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Our Top 3 Oil Picks

If you have limited pantry space and a limited budget, these three oils will cover your basic cooking and baking needs.

Extra-Virgin Olive

In addition to being a source of monounsaturated fats, extra-virgin olive oil is also high in antioxidants called polyphenols that have been linked to heart health. ("Pure" olive oil—in other words not virgin—doesn’t contain these "bonus" antioxidants.)

Best uses: Use in dishes that will benefit from olive oil’s rich flavor—drizzle on steamed vegetables and use to make salad dressing or to sauté vegetables.

Monounsaturated: 78% | Polyunsaturated: 8% | Saturated: 14%


Its neutral flavor and high smoke point makes this oil an excellent choice for baking and sautéing. Most canola oil is highly refined—which means that it doesn’t have many antioxidants like olive oil does but it does have a relatively long shelf life.

Monounsaturated: 62% | Polyunsaturated: 31% | Saturated: 7%

Best uses: Extremely versatile, use canola oil for sautéing, roasting, baking and making salad dressings. If you want to enjoy the heart-healthy benefits of olive oil but find its flavor too strong, try using a 1:1 ratio of canola and extra-virgin olive oil when making salad dressing.


This specialty oil sports a higher price tag, but along with that comes a rich, nutty flavor and omega-3s. Walnut oil—as with all nut oils—has a short shelf life. Buy a small bottle and store it in your refrigerator for up to 3 months.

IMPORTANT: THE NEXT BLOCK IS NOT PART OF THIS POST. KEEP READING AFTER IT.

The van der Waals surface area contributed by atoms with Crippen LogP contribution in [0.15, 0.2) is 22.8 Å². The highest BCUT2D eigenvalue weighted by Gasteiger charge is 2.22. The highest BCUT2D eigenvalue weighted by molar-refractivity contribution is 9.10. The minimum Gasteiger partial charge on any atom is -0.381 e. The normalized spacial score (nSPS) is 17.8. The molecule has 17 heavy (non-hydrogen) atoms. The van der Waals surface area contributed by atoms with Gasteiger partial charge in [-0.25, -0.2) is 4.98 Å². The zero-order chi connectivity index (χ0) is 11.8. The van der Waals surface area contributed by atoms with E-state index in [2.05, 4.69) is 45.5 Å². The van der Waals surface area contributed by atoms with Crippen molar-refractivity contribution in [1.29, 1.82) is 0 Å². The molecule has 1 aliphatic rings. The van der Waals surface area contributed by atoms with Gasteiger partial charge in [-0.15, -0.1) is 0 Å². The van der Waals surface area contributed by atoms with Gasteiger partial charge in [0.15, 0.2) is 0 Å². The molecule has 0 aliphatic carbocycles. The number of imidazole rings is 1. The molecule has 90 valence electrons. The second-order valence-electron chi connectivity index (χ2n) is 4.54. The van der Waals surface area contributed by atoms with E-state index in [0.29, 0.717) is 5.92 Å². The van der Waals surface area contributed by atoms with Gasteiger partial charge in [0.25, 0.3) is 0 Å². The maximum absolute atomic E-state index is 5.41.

Monounsaturated: 24% | Polyunsaturated: 67% | Saturated: 9%

Best uses: Its nutty flavor doesn’t work in every dish but it’s delicious in salad dressings (try a blend of canola and walnut oils) or baked goods that would benefit from a light walnut flavor.

Three More Oils to Try


Extracted from grape seeds, this versatile oil is usually mild in flavor, but imported ones may have a grapy flavor and aroma. A good choice for cooking over high heat.

Monounsaturated: 17% | Polyunsaturated: 73% | Saturated: 10%

Best uses: Use this all-purpose oil for sautéing, roasting and in salad dressings.


The high smoke point of peanut oil makes it a good choice for cooking over high heat. It contains heart-healthy phytosterols, essential plant fats known to lower cholesterol and inhibit cancer.

Monounsaturated: 48% | Polyunsaturated: 34% | Saturated: 18%

Best uses: Roasting and sautéing.


Essential to Asian cooking, sesame oil has a rich, nutty flavor. You’ll often find untoasted and toasted versions with other Asian ingredients in your supermarket.

Monounsaturated: 41% | Polyunsaturated: 44% | Saturated: 15%

Best uses: Stir-fry with untoasted sesame oil; drizzle toasted sesame oil onto a finished dish to give it a toasty flavor and aroma or use in salad dressing.

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